Lessening Restaurant Employee Turnover: Problems and Solutions Part 1

The Achilles Heal of restaurants is employee turnover. The loss of employees forces a restaurant owner to spend money and time in finding replacements, which affects the quality and viability of his or her business. To give you an idea, if you haven’t thought about the consequences all together, here are some expenditures that arise when an employee leave:

  • schedule changes (if not given enough notice)
  • seeking new employee (advertisements)
  • interviewing applicants
  • background checks
  • employee paperwork
  • health certification
  • training and exposure to actual restaurant operation
  • familiarization period (normally a temporary dip in customer service)

There was 107% turnover in 2007 for restaurants, as nearly all staff members abandon the restaurant they work for. Restaurants that keep good employees with say a 50% turnover will excel in ways (both financial and through service) that other restaurants can only envy. It doesn’t take genius to see that, along with being less likely in making careless errors, more experienced staff members improve customers’ experience and speed up service. In a restaurant, essentially your employees are assets and with each good employee that leaves, your restaurant loses a small amount of value.

Why Good Employees Leave?

If you are stumped why an employee wants to go, you should kindly ask them. One way to figure out what’s wrong is have an exit interview, hopefully extracting your employees reason for leaving. Some reasons they will be straightforward about (career changes), but others (like conflict with management) employees often are vague.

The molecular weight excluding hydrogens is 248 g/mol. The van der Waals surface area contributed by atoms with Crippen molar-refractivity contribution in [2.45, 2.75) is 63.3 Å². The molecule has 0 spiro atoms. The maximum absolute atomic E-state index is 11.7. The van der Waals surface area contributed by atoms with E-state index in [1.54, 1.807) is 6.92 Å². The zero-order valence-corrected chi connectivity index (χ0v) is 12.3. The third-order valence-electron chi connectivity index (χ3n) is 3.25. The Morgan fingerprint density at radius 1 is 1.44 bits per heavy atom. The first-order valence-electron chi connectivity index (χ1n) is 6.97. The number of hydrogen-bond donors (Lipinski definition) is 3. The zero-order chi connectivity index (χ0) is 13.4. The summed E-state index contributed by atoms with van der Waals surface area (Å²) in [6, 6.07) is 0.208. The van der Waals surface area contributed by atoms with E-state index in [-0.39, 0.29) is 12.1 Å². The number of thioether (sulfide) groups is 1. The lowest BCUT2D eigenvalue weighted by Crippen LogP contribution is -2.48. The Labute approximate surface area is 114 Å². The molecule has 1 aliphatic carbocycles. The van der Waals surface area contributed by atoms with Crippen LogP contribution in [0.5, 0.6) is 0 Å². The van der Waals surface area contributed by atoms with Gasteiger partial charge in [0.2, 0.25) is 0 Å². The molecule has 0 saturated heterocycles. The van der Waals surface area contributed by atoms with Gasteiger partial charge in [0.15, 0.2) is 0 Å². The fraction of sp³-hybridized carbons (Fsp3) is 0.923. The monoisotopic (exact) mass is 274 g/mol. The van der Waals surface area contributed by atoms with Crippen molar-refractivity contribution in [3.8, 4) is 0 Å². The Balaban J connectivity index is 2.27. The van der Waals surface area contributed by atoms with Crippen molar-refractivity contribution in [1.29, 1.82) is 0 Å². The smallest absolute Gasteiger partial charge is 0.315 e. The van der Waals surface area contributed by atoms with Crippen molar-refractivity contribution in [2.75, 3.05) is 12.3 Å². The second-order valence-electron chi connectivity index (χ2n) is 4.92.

Needless to say, you want to keep your best employees. It has to be a priority, even though it isn’t easily quantifiable. So learning about the mindset of your staff goes a long way to not having many valued employees leave.

What Outside your Control

We all know that, in the restaurant industry, many do not see working at a restaurant as a terminal job, especially servers. Along with that, workers relocate. In the end, life happens and workers move on. But, frequently, the staff are students or working at your restaurant to supplement their income, and they have an idea when they will leave the restaurant industry.

They have other career plans. This should be anticipated with thorough and productive interviews. You should take how long the employee intends to stay at your restaurant into consideration when making hiring decisions. It is challenging to get this information out of the employee in the interview. Their fears of being not being considered because of other careers makes it difficult to acquire what their plans are. Thus, a relaxed interview environment where the applicant feels they can trust you pays off and allows you to make better hiring decisions.

Of course, some places are seasonal, and frequently the staff member hopes to work at your restaurant for years, so you don’t have to necessarily limit yourself to employees who are committed to working in restaurants for decades. However, the higher-end fine dining restaurants should expect true commitments from servers as customers hold servers there to a much higher standard.

Essentially, you cannot control employee’s life choices even though you can prepare for them. But a good portion of quality employees go on to work for other restaurants, meaning that you failed in retaining employees.

Why Employees Leave for other Restaurants?

Employers, in any industry, think it comes down to money. For the most part, they are sadly mistaken. Sure, restaurant staff that are underpaid, don’t receive benefits and have no chance of advancement have less of an allegiance to a restaurant. The number one problem, however, is a poor relationship between a staff member and their superior.

But work, especially in a restaurant, is a social atmosphere, and staff members are more sensitive to how they are treated than what they are paid (within reason). As you may guess, almost all bosses and managers imagine they are very good at both treating their employees well and getting the job done. With 107% turnover, I doubt even a majority of managers and bosses do this balancing act well enough. Most, to some degree, contribute to employee turnover because of interpersonal conflict.